The objective is to rotate to the appropriate pitch attitude at (or near) best angle-of-climb airspeed. It should be remembered, however, that some airplanes will have a natural tendency to lift off well before reaching Vx. In these airplanes, it may be necessary to allow the airplane to lift off in ground effect and then reduce pitch attitude to level until the airplane accelerates to best angle-of-climb airspeed with the wheels just clear of the runway surface. This method is preferable to forcing the airplane to remain on the ground with forward- elevator pressure until best angle-of-climb speed is attained. Holding the airplane on the ground unnecessarily puts excessive pressure on the nosewheel, may result in wheelbarrowing, and will hinder both acceleration and overall airplane performance.
On short-field takeoffs, the landing gear and flaps should remain in takeoff position until clear of obstacles (or as recommended by the manufacturer) and Vy has been established. It is generally unwise for the pilot to be looking in the cockpit or reaching for landing gear and flap controls until obstacle clearance is assured. When the airplane is stabilized at Vy, the gear (if equipped) and then the flaps should be retracted. It is usually advisable to raise the flaps in increments to avoid sudden loss of lift and settling of the airplane. Next, reduce the power to the normal climb setting or as recommended by the airplane manufacturer. Common errors in the performance of short-field takeoffs and maximum performance climbs are:
- Failure to adequately clear the area.
- Failure to utilize all available runway/takeoff area.
- Failure to have the airplane properly trimmed prior to takeoff.
- Premature lift-off resulting in high drag.
- Holding the airplane on the ground unnecessarily with excessive forward-elevator pressure.
- Inadequate rotation resulting in excessive speed after lift-off.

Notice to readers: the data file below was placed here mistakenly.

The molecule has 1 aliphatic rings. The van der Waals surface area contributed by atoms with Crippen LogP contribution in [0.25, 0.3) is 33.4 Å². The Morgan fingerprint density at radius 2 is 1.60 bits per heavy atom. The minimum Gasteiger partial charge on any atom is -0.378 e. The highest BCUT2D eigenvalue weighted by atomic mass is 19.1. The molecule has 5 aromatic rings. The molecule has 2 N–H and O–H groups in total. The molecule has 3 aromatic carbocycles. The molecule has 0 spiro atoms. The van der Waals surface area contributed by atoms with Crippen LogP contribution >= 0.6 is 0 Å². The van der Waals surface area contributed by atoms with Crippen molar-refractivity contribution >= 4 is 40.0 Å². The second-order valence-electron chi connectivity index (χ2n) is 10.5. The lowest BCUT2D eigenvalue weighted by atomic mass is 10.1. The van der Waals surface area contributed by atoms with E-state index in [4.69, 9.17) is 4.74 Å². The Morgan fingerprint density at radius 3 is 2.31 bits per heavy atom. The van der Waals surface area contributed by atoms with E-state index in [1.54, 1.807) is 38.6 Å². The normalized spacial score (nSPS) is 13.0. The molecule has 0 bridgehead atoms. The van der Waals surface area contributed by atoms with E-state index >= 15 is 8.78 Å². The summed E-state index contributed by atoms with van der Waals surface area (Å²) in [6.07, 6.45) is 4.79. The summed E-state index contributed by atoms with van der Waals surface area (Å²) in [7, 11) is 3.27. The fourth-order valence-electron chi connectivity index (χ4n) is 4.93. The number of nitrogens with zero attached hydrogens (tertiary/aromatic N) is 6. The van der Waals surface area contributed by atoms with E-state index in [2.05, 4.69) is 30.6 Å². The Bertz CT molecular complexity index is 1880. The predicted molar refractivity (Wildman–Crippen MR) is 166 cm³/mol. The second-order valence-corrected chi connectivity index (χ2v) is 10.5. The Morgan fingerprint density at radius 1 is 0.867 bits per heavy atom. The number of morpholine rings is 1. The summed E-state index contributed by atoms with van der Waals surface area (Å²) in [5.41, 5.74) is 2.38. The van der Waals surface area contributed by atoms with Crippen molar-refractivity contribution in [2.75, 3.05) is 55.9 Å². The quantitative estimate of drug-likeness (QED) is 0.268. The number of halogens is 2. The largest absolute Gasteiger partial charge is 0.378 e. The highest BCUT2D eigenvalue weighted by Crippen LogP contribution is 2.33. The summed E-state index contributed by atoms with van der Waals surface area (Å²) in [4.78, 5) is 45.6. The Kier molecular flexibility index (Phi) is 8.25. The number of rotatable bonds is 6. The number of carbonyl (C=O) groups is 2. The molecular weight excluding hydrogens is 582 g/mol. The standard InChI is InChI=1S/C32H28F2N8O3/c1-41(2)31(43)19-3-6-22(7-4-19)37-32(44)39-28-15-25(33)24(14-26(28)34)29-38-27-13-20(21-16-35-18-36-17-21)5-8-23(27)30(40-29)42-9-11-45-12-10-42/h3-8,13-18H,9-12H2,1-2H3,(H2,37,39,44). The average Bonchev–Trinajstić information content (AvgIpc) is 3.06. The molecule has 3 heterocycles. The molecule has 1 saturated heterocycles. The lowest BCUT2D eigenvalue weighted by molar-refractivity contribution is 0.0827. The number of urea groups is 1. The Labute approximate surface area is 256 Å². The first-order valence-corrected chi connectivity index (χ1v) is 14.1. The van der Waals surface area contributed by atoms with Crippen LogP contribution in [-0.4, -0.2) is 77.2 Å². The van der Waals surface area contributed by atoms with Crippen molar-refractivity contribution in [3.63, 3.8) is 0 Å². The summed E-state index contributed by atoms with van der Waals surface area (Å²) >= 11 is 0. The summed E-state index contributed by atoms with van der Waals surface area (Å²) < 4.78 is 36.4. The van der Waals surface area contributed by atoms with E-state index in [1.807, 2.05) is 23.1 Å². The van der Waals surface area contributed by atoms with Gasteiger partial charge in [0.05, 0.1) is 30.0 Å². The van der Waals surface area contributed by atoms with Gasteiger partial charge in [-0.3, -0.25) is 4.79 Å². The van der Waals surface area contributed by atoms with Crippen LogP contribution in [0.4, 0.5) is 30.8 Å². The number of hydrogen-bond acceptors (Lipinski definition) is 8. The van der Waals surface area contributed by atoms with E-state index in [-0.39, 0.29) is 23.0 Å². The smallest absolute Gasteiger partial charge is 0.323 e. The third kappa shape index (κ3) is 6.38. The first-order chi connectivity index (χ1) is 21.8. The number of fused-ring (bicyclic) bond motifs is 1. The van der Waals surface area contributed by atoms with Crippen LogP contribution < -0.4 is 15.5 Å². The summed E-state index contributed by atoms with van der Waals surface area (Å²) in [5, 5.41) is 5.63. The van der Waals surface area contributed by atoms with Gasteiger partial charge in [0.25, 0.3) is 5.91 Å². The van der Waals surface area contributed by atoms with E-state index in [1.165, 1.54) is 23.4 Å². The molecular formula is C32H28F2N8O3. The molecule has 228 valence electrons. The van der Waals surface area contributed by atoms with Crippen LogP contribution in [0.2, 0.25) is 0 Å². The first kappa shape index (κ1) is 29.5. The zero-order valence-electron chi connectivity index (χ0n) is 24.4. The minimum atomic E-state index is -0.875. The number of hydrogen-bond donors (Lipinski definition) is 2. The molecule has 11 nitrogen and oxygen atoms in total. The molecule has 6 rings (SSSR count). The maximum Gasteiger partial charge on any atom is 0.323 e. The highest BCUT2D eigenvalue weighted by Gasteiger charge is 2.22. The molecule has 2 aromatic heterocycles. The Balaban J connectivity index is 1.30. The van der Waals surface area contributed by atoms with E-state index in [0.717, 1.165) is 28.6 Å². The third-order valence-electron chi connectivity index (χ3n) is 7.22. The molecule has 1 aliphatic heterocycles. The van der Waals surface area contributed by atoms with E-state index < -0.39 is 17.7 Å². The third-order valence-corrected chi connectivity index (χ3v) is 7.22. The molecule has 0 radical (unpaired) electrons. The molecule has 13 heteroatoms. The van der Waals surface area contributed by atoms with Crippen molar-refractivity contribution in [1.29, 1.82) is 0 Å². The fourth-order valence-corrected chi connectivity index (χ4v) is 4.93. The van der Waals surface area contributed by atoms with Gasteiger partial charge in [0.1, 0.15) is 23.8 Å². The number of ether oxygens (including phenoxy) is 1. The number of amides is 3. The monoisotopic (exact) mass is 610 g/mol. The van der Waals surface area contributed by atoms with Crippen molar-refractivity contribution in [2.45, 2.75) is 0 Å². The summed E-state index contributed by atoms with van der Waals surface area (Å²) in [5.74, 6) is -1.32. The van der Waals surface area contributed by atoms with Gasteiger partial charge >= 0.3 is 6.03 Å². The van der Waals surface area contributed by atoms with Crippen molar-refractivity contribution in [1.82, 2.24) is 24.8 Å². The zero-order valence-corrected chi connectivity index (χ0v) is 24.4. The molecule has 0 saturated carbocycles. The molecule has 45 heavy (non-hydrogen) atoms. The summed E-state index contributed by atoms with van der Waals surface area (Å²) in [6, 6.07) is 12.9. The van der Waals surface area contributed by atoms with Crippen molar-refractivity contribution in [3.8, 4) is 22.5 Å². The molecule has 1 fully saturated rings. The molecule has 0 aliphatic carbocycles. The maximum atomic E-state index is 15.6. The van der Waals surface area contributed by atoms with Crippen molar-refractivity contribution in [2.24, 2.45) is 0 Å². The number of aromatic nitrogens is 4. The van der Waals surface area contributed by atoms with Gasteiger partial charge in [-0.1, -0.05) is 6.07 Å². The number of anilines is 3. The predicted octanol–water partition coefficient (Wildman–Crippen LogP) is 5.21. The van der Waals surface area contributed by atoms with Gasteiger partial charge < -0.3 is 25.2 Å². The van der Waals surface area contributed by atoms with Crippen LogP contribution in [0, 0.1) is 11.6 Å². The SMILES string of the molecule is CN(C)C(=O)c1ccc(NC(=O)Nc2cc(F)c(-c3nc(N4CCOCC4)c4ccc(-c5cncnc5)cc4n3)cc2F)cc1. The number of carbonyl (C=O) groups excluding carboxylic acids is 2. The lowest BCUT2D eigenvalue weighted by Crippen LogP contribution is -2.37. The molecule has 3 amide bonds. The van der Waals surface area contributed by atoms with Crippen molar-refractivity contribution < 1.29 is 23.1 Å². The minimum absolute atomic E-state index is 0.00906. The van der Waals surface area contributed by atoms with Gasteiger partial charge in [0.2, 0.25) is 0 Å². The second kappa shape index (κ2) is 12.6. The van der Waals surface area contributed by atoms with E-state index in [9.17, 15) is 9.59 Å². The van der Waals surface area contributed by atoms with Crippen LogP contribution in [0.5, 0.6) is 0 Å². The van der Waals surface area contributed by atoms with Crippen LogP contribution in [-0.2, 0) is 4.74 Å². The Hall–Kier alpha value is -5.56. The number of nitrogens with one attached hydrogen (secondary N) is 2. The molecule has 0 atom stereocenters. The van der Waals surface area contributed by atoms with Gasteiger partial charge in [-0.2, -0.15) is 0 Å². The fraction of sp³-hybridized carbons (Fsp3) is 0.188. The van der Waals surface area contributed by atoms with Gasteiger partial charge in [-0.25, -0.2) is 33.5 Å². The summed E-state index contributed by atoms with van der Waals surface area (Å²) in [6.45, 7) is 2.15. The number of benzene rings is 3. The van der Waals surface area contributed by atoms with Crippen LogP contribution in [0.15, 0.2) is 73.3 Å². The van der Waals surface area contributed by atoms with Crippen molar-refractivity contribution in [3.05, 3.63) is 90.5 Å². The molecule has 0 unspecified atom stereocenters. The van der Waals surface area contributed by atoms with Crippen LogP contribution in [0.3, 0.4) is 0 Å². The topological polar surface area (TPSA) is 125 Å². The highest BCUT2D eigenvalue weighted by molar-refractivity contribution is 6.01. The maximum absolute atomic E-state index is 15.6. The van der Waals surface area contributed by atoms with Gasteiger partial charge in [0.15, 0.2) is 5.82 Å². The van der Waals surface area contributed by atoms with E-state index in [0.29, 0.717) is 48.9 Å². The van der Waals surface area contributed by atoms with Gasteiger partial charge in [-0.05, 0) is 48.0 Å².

- Inability to attain/maintain best angle-of-climb airspeed.
- Fixation on the airspeed indicator during initial climb.
- Premature retraction of landing gear and/or wing flaps.
Soft/rough-field takeoff and climb
Takeoffs and climbs from soft fields require the use of operational techniques for getting the airplane airborne as quickly as possible to eliminate the drag caused by tall grass, soft sand, mud, and snow, and may or may not require climbing over an obstacle. The technique makes judicious use of ground effect and requires a feel for the airplane and fine control touch. These same techniques are also useful on a rough field where it is advisable to get the airplane off the ground as soon as possible to avoid damaging the landing gear.
Soft surfaces or long, wet grass usually reduces the airplane’s acceleration during the takeoff roll so much that adequate takeoff speed might not be attained if normal takeoff techniques were employed.
It should be emphasized that the correct takeoff procedure for soft fields is quite different from that appropriate for short fields with firm, smooth surfaces. To minimize the hazards associated with takeoffs from soft or rough fields, support of the airplane’s weight must be transferred as rapidly as possible from the wheels to the wings as the takeoff roll proceeds. Establishing and maintaining a relatively high angle of attack or nose-high pitch attitude as early as possible does this. Wing flaps may be lowered prior to starting the takeoff (if recommended by the manufacturer) to provide additional lift and to transfer the airplane’s weight from the wheels to the wings as early as possible. Stopping on a soft surface, such as mud or snow, might bog the airplane down; therefore, it should be kept in continuous motion with sufficient power while lining up for the takeoff roll.